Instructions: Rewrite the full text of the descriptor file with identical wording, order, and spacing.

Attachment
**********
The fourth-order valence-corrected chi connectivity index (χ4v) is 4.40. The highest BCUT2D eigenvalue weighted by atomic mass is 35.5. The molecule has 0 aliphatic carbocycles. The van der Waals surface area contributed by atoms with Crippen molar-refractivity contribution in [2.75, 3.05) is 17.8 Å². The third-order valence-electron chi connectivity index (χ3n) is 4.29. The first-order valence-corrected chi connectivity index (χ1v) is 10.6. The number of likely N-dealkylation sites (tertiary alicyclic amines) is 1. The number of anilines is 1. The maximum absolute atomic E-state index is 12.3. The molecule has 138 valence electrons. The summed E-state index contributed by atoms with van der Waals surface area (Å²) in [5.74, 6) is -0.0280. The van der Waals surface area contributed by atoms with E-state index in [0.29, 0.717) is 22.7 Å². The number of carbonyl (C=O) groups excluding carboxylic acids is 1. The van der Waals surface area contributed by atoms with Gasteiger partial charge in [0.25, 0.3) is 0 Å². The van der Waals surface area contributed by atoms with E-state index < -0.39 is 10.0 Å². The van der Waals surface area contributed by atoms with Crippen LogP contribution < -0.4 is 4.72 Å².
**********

The fourth-order valence-corrected chi connectivity index (χ4v) is 4.40. The highest BCUT2D eigenvalue weighted by atomic mass is 35.5. The molecule has 0 aliphatic carbocycles. The van der Waals surface area contributed by atoms with Crippen molar-refractivity contribution in [2.75, 3.05) is 17.8 Å². The third-order valence-electron chi connectivity index (χ3n) is 4.29. The first-order valence-corrected chi connectivity index (χ1v) is 10.6. The number of likely N-dealkylation sites (tertiary alicyclic amines) is 1. The number of anilines is 1. The maximum absolute atomic E-state index is 12.3. The molecule has 138 valence electrons. The summed E-state index contributed by atoms with van der Waals surface area (Å²) in [5.74, 6) is -0.0280. The van der Waals surface area contributed by atoms with E-state index in [0.29, 0.717) is 22.7 Å². The number of carbonyl (C=O) groups excluding carboxylic acids is 1. The van der Waals surface area contributed by atoms with Gasteiger partial charge in [0.25, 0.3) is 0 Å². The van der Waals surface area contributed by atoms with E-state index < -0.39 is 10.0 Å². The van der Waals surface area contributed by atoms with Crippen LogP contribution < -0.4 is 4.72 Å².